If some you are saying, "huh?", then I apologize. It seems that a lot of people are familiar with Post Secret, so I am assuming many of you will know what I am talking about. This Frank Warren guy came up with this brilliant idea to have anonymous people mail in their deepest secrets on a decorated postcard. It can be decorated in whatever style (painting, collage, drawing, glued objects). The only requirement is that it has to be a secret the creator has never told a living soul before. He originally posted the cards on a blog/website. Then, he started compiling cards into book collections. I have read 2 out of the 3 books Warren compiled. Many of the card artists said this was a liberating experience for them. To release their secret and know that someone finally knows can be like purging painful memories from the past. I think the Post Secret idea is great, but it also makes me really sad whenever I read the cards. Some of these secrets are so painful, and to know that someone has held onto this alone seems unbearable. Many of the confessions show the deep holes some people have in their hearts. They try to fill it, and it doesn't work. I am filled with love for these people. Okay, so going back to the program . . .
So, her idea was to use the same concept as a way to recommend books to teens. This Post Secret idea really seems to appeal to teens. You can use an index card instead of a postcard and decorate the card as a graphic booktalk. The idea would be to have teens check out a book and find the card which might lead them to another book. We added labels to the back of the cards that instruct readers to either leave the card in the book or keep the card. If they keep the card, though, they need to create a new card to replace the one they took. Here are some examples of cards I made.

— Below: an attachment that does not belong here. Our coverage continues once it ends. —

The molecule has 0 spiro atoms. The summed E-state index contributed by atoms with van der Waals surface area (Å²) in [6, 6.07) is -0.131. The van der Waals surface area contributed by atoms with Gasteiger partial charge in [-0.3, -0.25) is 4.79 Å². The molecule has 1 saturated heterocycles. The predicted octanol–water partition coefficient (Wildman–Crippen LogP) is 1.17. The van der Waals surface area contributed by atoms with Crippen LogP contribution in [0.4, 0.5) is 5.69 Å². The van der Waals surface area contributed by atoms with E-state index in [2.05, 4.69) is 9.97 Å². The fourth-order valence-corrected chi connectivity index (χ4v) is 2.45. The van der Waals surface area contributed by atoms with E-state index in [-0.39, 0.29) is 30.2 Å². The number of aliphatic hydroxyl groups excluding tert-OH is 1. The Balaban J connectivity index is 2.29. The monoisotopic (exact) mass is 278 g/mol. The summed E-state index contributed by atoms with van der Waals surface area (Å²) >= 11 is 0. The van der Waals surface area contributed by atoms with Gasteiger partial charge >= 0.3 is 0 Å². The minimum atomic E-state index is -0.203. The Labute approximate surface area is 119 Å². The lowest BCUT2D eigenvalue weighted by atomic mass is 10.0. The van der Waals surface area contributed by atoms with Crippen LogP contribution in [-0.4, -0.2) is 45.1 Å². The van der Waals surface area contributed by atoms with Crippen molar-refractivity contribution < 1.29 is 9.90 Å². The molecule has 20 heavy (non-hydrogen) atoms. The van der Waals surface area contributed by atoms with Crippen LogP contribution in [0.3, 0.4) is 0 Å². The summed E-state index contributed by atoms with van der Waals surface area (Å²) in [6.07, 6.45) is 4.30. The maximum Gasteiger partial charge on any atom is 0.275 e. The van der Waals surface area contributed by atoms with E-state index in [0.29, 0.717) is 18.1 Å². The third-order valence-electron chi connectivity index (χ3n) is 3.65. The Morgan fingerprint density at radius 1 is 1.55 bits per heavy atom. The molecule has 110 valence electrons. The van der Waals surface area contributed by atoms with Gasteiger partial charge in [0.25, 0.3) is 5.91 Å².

This one is for An Abundance of Katherines by John Green. See review here. I covered the card with craft paper that had what looked like a dictionary page on it to show Colin's love for words and anagrams. The girls were all from the same magazine ad. Then I just cut off their heads to show that they broke up with them. One girl has green glitter paint on her head.
And this one is for London Calling by Edward Bloor. See review here. I used a page of an old book to show the idea of history or the past. The model is from the 1940s, indicating it takes place during World War II. The pink thing on the side is supposed to be the vintage Cathedral radio that was used to travel through time. I cut a piece of sheet music into a comic book dialogue bubble shape to show that music was coming from the radio. The word "beer" was added to show how the protagonist's dad was an alcoholic.
This was super easy to put together. You provide index cards, art supplies, old magazines, etc. You can glue things on the card. The teens came with their book titles in mind. The last step is to put the finished cards inside of books. Put them inside a read-alike. The idea is to recommend a new book to them they would like. I can't remember what books I put mine in now, but it made sense at the time.